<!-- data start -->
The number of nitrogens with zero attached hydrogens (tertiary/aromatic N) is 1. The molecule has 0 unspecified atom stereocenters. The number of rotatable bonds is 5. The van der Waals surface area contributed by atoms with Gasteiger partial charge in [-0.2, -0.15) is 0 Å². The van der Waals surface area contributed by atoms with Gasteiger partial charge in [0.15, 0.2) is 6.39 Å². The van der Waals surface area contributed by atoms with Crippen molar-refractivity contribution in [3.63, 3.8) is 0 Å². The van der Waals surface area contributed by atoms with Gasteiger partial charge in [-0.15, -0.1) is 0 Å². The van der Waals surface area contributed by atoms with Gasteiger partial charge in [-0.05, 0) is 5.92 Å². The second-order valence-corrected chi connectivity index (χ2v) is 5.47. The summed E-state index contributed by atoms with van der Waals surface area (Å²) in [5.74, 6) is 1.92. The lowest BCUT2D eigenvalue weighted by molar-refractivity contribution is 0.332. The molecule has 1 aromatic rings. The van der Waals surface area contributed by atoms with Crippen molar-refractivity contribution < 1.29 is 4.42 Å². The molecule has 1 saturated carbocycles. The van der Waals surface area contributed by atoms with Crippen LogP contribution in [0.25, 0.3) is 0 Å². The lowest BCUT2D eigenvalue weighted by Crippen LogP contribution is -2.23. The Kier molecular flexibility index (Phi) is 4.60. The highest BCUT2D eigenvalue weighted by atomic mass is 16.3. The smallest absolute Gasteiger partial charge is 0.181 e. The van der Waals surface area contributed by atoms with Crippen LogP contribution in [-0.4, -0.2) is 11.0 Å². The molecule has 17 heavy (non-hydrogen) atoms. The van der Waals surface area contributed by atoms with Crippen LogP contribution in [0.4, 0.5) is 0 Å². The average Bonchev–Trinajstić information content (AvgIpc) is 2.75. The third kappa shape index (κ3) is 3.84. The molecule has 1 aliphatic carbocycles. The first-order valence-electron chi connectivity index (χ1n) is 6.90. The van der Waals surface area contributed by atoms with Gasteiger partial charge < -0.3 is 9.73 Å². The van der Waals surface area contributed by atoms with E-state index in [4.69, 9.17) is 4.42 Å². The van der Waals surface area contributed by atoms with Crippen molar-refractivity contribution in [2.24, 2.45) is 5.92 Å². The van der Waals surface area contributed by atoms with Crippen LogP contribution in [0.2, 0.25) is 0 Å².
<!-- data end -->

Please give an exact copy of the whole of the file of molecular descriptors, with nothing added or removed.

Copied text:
The number of nitrogens with zero attached hydrogens (tertiary/aromatic N) is 1. The molecule has 0 unspecified atom stereocenters. The number of rotatable bonds is 5. The van der Waals surface area contributed by atoms with Gasteiger partial charge in [-0.2, -0.15) is 0 Å². The van der Waals surface area contributed by atoms with Gasteiger partial charge in [0.15, 0.2) is 6.39 Å². The van der Waals surface area contributed by atoms with Crippen molar-refractivity contribution in [3.63, 3.8) is 0 Å². The van der Waals surface area contributed by atoms with Gasteiger partial charge in [-0.15, -0.1) is 0 Å². The van der Waals surface area contributed by atoms with Gasteiger partial charge in [-0.05, 0) is 5.92 Å². The second-order valence-corrected chi connectivity index (χ2v) is 5.47. The summed E-state index contributed by atoms with van der Waals surface area (Å²) in [5.74, 6) is 1.92. The lowest BCUT2D eigenvalue weighted by molar-refractivity contribution is 0.332. The molecule has 1 aromatic rings. The van der Waals surface area contributed by atoms with Crippen molar-refractivity contribution < 1.29 is 4.42 Å². The molecule has 1 saturated carbocycles. The van der Waals surface area contributed by atoms with Crippen LogP contribution in [0.25, 0.3) is 0 Å². The lowest BCUT2D eigenvalue weighted by Crippen LogP contribution is -2.23. The Kier molecular flexibility index (Phi) is 4.60. The highest BCUT2D eigenvalue weighted by atomic mass is 16.3. The smallest absolute Gasteiger partial charge is 0.181 e. The van der Waals surface area contributed by atoms with Crippen LogP contribution in [-0.4, -0.2) is 11.0 Å². The molecule has 17 heavy (non-hydrogen) atoms. The van der Waals surface area contributed by atoms with Crippen LogP contribution in [0.4, 0.5) is 0 Å². The average Bonchev–Trinajstić information content (AvgIpc) is 2.75. The third kappa shape index (κ3) is 3.84. The molecule has 1 aliphatic carbocycles. The first-order valence-electron chi connectivity index (χ1n) is 6.90. The van der Waals surface area contributed by atoms with Gasteiger partial charge < -0.3 is 9.73 Å². The van der Waals surface area contributed by atoms with E-state index in [4.69, 9.17) is 4.42 Å². The van der Waals surface area contributed by atoms with Crippen molar-refractivity contribution in [2.24, 2.45) is 5.92 Å². The van der Waals surface area contributed by atoms with Crippen LogP contribution in [0.2, 0.25) is 0 Å².